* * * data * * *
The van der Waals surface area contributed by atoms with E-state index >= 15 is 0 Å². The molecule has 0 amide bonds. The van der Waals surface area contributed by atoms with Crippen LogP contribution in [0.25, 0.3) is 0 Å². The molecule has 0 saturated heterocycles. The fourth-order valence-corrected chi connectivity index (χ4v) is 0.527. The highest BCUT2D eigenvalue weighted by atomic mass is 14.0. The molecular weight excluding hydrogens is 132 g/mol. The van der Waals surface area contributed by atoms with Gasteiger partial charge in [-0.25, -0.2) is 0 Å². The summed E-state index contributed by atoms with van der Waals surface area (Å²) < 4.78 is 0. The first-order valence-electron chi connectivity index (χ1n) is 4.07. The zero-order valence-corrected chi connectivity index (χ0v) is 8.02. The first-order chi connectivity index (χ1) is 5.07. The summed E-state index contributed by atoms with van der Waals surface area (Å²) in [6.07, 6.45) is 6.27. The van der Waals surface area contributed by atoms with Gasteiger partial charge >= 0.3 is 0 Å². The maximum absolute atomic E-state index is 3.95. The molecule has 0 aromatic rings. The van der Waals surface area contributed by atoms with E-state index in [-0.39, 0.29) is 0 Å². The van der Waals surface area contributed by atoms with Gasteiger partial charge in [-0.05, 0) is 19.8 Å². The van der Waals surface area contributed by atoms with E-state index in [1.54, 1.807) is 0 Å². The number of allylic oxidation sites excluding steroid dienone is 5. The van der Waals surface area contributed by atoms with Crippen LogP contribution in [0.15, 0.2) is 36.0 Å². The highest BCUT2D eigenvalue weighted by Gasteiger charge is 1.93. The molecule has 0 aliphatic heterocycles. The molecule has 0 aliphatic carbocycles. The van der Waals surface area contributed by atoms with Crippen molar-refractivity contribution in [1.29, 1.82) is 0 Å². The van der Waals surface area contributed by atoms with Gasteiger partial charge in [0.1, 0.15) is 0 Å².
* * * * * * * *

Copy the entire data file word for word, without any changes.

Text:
The van der Waals surface area contributed by atoms with E-state index >= 15 is 0 Å². The molecule has 0 amide bonds. The van der Waals surface area contributed by atoms with Crippen LogP contribution in [0.25, 0.3) is 0 Å². The molecule has 0 saturated heterocycles. The fourth-order valence-corrected chi connectivity index (χ4v) is 0.527. The highest BCUT2D eigenvalue weighted by atomic mass is 14.0. The molecular weight excluding hydrogens is 132 g/mol. The van der Waals surface area contributed by atoms with Gasteiger partial charge in [-0.25, -0.2) is 0 Å². The summed E-state index contributed by atoms with van der Waals surface area (Å²) < 4.78 is 0. The first-order valence-electron chi connectivity index (χ1n) is 4.07. The zero-order valence-corrected chi connectivity index (χ0v) is 8.02. The first-order chi connectivity index (χ1) is 5.07. The summed E-state index contributed by atoms with van der Waals surface area (Å²) in [6.07, 6.45) is 6.27. The van der Waals surface area contributed by atoms with Gasteiger partial charge >= 0.3 is 0 Å². The maximum absolute atomic E-state index is 3.95. The molecule has 0 aromatic rings. The van der Waals surface area contributed by atoms with E-state index in [-0.39, 0.29) is 0 Å². The van der Waals surface area contributed by atoms with Gasteiger partial charge in [-0.05, 0) is 19.8 Å². The van der Waals surface area contributed by atoms with E-state index in [1.54, 1.807) is 0 Å². The number of allylic oxidation sites excluding steroid dienone is 5. The van der Waals surface area contributed by atoms with Crippen LogP contribution in [0.15, 0.2) is 36.0 Å². The highest BCUT2D eigenvalue weighted by Gasteiger charge is 1.93. The molecule has 0 aliphatic heterocycles. The molecule has 0 aliphatic carbocycles. The van der Waals surface area contributed by atoms with Crippen molar-refractivity contribution in [1.29, 1.82) is 0 Å². The van der Waals surface area contributed by atoms with Gasteiger partial charge in [0.1, 0.15) is 0 Å².